Written by Sofi Jaimes
On my first day at the 2019 JDRF Children’s Congress I had the chance to listen to type 1 diabetes (T1D) speakers from various career fields. They explained to us that diabetes does affect their work, but also that they haven’t let it stop them from fulfilling their dreams. I met a scientist from the NIH, an aerospace engineer from NASA, and even an FBI agent! At the welcome dinner that evening, I and the other delegates went up on stage and introduced ourselves. There were 165 kids from all 50 states as well as 5 countries. I had never seen so many T1Ds in one place before. The next day was dedicated to interaction between the delegates and T1D role models (celebrities). The role models formed a panel and answered our questions about their experience with diabetes. The questions included, “What is your favorite low blood sugar snack?”, “What happens if you go low while filming?” (for the actors), and “What is the best way to ensure that your medical devices stay properly attached?” (for the athletes).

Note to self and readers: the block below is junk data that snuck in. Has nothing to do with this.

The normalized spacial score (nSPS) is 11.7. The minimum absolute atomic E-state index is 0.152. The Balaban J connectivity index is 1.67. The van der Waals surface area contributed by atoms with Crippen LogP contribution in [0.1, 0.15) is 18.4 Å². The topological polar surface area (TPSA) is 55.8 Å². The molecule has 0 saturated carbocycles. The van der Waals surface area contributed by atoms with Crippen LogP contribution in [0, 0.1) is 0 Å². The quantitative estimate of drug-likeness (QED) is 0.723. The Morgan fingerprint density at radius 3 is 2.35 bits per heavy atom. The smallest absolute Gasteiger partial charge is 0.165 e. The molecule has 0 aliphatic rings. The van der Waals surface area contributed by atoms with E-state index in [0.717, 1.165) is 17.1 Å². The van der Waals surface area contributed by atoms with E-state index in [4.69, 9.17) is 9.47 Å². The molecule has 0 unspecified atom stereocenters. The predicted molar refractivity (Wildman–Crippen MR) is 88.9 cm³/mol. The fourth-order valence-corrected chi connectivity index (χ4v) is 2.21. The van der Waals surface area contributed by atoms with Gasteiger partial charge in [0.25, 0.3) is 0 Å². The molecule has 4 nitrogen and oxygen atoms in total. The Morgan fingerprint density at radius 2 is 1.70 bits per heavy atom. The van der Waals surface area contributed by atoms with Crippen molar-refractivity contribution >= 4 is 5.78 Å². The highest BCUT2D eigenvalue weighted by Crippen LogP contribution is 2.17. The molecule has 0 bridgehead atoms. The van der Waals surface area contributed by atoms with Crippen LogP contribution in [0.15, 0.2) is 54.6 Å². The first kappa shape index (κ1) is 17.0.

Later on, we went to the delegate social, where I took pictures with the role models and made friends with other T1Ds around my age. We played card games and walked around D.C. while getting to know each other. On the last day, we left bright and early for Capitol Hill. We attended a senate hearing and then split up to go to meetings with our senators and congressional representatives. I met with Senator Lamar Alexander, Senator Marsha Blackburn, and Representative Scott DesJarlais. We discussed what life is like with T1D, insulin affordability, and the importance of renewing the Special Diabetes Program for 5 years. The Special Diabetes Program, or SDP, is a $150 million grant that funds a very large portion of diabetes research. I am incredibly grateful for the opportunity to attend this year’s Children’s Congress. It was inspiring to meet so many others like me who are equally as passionate about advocating for T1Ds. I’ll never forget this experience or the lifelong friends that I made.